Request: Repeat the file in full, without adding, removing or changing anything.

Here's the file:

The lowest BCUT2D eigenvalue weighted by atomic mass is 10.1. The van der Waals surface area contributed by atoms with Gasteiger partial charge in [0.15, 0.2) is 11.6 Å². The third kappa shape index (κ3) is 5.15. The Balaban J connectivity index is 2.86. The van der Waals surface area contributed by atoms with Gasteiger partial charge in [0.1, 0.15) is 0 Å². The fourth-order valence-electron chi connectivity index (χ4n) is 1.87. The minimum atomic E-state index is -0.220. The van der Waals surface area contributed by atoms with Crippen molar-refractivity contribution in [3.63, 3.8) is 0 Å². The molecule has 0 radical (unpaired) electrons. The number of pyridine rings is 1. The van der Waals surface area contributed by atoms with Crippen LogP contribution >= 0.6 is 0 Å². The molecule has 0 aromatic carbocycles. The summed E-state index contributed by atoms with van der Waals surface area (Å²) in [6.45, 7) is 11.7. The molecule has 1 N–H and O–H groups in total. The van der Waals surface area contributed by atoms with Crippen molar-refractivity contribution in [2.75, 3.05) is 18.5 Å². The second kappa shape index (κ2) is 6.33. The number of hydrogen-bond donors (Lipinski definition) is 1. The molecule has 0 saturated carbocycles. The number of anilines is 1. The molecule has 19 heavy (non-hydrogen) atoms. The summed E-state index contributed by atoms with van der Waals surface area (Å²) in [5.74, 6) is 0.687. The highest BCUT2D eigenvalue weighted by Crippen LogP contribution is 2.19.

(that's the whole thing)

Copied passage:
The lowest BCUT2D eigenvalue weighted by atomic mass is 10.1. The van der Waals surface area contributed by atoms with Gasteiger partial charge in [0.15, 0.2) is 11.6 Å². The third kappa shape index (κ3) is 5.15. The Balaban J connectivity index is 2.86. The van der Waals surface area contributed by atoms with Gasteiger partial charge in [0.1, 0.15) is 0 Å². The fourth-order valence-electron chi connectivity index (χ4n) is 1.87. The minimum atomic E-state index is -0.220. The van der Waals surface area contributed by atoms with Crippen molar-refractivity contribution in [3.63, 3.8) is 0 Å². The molecule has 0 radical (unpaired) electrons. The number of pyridine rings is 1. The van der Waals surface area contributed by atoms with Crippen LogP contribution >= 0.6 is 0 Å². The molecule has 0 aromatic carbocycles. The summed E-state index contributed by atoms with van der Waals surface area (Å²) in [6.45, 7) is 11.7. The molecule has 1 N–H and O–H groups in total. The van der Waals surface area contributed by atoms with Crippen molar-refractivity contribution in [2.75, 3.05) is 18.5 Å². The second kappa shape index (κ2) is 6.33. The number of hydrogen-bond donors (Lipinski definition) is 1. The molecule has 0 saturated carbocycles. The number of anilines is 1. The molecule has 19 heavy (non-hydrogen) atoms. The summed E-state index contributed by atoms with van der Waals surface area (Å²) in [5.74, 6) is 0.687. The highest BCUT2D eigenvalue weighted by Crippen LogP contribution is 2.19.